Andre Akito


March , 2022

Ta Prohm | Angkor | Cambodia

Almost entirely swallowed by nature, Ta Prohm is one of most impressive temples and unique in Angkor. It was originally built in 1186AD, during the height of Khmer Empire, by the god-king Jayavarman VII. While older Angkor temples were Hindu temples, dedicated to Shiva and Vishnu, Ta Prohm was built as a Buddhist monastery and university.

Ta Prohm has the traditional Khmer temple structure which consists of a series of gradually smaller enclosures. The fifth one, which is the largest, is about 1.000 by 650 meters. At the center of the structure, we can find an elevated stone face of Prajnaparamita, the personification of wisdom, whose features were modeled after those of the king’s mother, for whom the temple was dedicated to.

During the golden days of the empire, Ta Prohm was home to more than 10.000 people, including some high priests and many Apsara dancers. Furthermore, the surrounding villages were home to 80.000 people, which provided services and supplies for the people living in Ta Prohm. 

After the death of King Jayavarman VII, Ta Prohm continued to be an important part of the Khmer empire. As such, it was continually expanded under subsequent kings. Yet, the faces of many Buddha images were destroyed halfway through the 13th century when king Jayavarman VIII reinstated Hinduism as the official religion of the Empire. Only a few Buddha faces have survived.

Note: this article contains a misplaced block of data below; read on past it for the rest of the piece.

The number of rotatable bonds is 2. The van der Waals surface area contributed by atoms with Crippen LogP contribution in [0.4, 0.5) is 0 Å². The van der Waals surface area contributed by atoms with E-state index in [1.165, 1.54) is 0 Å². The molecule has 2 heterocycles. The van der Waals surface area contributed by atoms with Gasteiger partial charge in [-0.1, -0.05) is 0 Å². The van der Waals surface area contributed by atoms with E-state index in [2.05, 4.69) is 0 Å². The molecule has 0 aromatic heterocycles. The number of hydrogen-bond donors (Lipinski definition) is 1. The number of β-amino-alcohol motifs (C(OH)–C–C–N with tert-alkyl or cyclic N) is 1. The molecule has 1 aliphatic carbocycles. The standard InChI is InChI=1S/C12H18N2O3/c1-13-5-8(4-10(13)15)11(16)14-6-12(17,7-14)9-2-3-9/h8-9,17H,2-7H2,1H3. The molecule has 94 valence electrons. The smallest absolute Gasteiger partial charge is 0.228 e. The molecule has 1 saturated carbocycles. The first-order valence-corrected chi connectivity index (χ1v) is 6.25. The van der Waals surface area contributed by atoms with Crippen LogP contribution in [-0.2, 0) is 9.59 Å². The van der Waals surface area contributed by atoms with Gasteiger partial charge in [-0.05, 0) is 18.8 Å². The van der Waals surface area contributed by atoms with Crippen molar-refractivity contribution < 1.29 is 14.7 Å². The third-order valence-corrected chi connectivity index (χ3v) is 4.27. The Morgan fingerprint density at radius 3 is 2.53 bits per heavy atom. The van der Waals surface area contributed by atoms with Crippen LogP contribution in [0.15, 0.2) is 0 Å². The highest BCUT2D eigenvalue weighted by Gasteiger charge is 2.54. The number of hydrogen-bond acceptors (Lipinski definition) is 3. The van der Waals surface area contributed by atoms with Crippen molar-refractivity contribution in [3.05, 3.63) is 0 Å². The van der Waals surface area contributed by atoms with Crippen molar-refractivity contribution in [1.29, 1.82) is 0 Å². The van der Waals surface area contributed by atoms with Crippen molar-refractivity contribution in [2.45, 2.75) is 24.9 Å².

Nevertheless, like all other temples in the area, Ta Prohm was completely abandoned and deserted in the 16th century following the fall of the Khmer Empire. For hundreds of years, the area was completely forgotten by humankind. As a consequence, nature slowly started to reclaim its land and throughout the following years, vegetation began to take over the temple’s structure.

When Angkor was rediscovered in the early 20th century by French archaeologists, most of Angkor temples had become overgrown throughout time. However, none of the temples were so deeply undertaken by nature as Ta Prohm. The temple’s ruins were totally enclosed by jungle and it seemed almost impossible to reverse this development.

At the same time, archeologists agreed that the vegetation was giving a unique mood and feeling to the temple. Therefore, the temple was intentionally left in the same way as it was found. Only the most necessary work to prevent further deterioration was done. Seems like nature had won this time.

* All photos available for printing. Get in contact by email or on social media for more information. 

for more photos, videos and stories from around the world, check out the rest of my website and follow me on social media